New book reveals extent of ‘box shifting’

When the negotiators in the Uruguay Round of the GATT introduced the concept of the ‘green box’ – farm support measures that are minimally or non-trade distorting and therefore exempt from any limits – few would have foreseen that within 15 years, the bulk of farm support in the developed world would be in the green box. A new book “Agricultural Subsidies in the WTO Green Box: Ensuring Coherence with Sustainable Development Goals”, published by Cambridge University Press, shows the extent to which farm support has been shifted out of more traditional, trade distorting measures and into the green box. It addresses the vexed question of whether green box supports are really as trade-neutral and environmentally beneficial as they are claimed to be.

The book features chapters from many of the leading lights of in agriculture and trade economics including David Orden, Alan Swinbank, Tim Josling, Harry de Gorter, David Blandford. NGOs analysis are also among the contributors including Ariel Brunner of BirdLife International, an occasional contributor to this blog, Teresa Cavero of Oxfam-Intermon and Carlos Galperín of the Argentinian think tank Centro de Economía Internacional. There are also chapters by Pedro de Camargo Neto, a former trade negotiator for Brazil, and Ann Tutwiler, who was appointed to the Obama Administration in the US earlier in the year with special responsibility for trade and development in Africa. It’s an impressive cast list. One of the book’s contributors, Vincent Chatellier, explains out the kind of subsidies that can qualify for the green box:

Within the green box, there are two types of subsidy. The first relates to public service programmes. This consists mainly of general services such as research, training, dissemination, and inspection (health, safety, quality control and normalisation), sales, promotion and infrastructural services. Domestic food aid or the stockpiling of foodstuffs for purposes of food security also falls into this category. The second concerns direct payments to producers. Article 6, Annex 2 of the URAA (box 1) sets out the conditions that govern the allocation of decoupled income support to the green box. It specifies that these subsidies should not be linked to either production, or factors of production (land and livestock), nor even to an objective price. This applies mainly to income guarantee and security measures (natural disasters, State contribution to crop insurance, etc.) ; to structural adjustment measures (farmers’ retirement schemes, withdrawal of land from production, investment grants) ; and environmental protection programmes.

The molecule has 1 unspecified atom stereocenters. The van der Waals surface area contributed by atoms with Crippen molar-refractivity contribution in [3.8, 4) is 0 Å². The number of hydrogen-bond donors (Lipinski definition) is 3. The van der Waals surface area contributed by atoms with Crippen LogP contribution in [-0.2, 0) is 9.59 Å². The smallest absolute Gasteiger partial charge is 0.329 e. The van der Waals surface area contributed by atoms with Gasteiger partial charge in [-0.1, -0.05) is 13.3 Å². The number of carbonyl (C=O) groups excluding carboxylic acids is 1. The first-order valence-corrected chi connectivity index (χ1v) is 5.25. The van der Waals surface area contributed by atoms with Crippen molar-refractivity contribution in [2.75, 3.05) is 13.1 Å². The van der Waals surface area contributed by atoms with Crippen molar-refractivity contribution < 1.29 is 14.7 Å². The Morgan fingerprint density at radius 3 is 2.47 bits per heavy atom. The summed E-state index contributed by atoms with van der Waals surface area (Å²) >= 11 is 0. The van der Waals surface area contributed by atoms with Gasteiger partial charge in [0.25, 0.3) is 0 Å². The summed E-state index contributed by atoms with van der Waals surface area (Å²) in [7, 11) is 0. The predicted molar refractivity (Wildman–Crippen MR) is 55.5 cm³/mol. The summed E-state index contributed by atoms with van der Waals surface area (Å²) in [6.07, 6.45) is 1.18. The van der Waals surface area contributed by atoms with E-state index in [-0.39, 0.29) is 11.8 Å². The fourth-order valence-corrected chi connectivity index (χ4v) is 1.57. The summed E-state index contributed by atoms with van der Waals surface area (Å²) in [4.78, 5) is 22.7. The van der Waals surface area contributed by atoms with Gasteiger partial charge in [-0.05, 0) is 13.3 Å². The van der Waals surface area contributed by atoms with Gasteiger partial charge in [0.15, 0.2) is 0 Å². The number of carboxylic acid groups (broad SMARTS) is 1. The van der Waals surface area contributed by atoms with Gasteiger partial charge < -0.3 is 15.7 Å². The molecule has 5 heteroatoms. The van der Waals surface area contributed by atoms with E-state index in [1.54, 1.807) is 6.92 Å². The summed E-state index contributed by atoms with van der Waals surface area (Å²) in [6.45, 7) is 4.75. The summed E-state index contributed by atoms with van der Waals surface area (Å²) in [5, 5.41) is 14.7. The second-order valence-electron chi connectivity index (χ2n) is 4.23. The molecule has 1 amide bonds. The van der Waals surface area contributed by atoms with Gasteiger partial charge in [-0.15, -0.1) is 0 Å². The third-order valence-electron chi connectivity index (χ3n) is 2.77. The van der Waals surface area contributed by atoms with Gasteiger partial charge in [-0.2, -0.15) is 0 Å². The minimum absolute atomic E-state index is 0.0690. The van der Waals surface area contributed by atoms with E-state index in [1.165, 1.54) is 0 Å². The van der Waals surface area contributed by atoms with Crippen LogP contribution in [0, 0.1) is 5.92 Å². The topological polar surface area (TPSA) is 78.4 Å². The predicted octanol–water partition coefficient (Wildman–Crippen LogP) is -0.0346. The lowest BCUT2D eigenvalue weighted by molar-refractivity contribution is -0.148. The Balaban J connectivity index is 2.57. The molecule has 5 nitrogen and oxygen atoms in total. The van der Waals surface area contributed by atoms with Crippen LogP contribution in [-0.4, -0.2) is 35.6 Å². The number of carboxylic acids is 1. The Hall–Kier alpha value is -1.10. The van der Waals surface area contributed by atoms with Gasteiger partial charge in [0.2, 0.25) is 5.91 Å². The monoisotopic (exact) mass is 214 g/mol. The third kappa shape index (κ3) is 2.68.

According to countries’ latest official reports to the WTO, the US provided $76 billion in green box payments in 2007 – over nine-tenths of its total spending – while the EU notified €48 billion ($91 billion) in 2005 , or around half of all support provided by the bloc. The book is the first ever attempt to look at green box support from a ’sustainable development’ viewpoint, examining how payments affect economic, social and environmental progress in both the developed and developing world.

The EU’s embrace of the green box is the legacy of Franz Fischler, whose major reform of the CAP was agreed in 2003 and from 2005 shifted the bulk of taxpayer support for farmers into the green box by maintaining exactly the same distribution of farm subsidy payments as previously but decoupled from current production levels. The G20 grouping of agriculture-oriented developing countries has been quick to argue that, green box or not, the EU’s new decoupled supports could not be non-distorting, as the sheer scale of the payments would insulate farmers against fluctuations in price, provide additional finance for investment. They repeated their refrain, ‘Developing world farmers can compete with farmers in the EU and the US, but we can’t compete with their finance ministries.’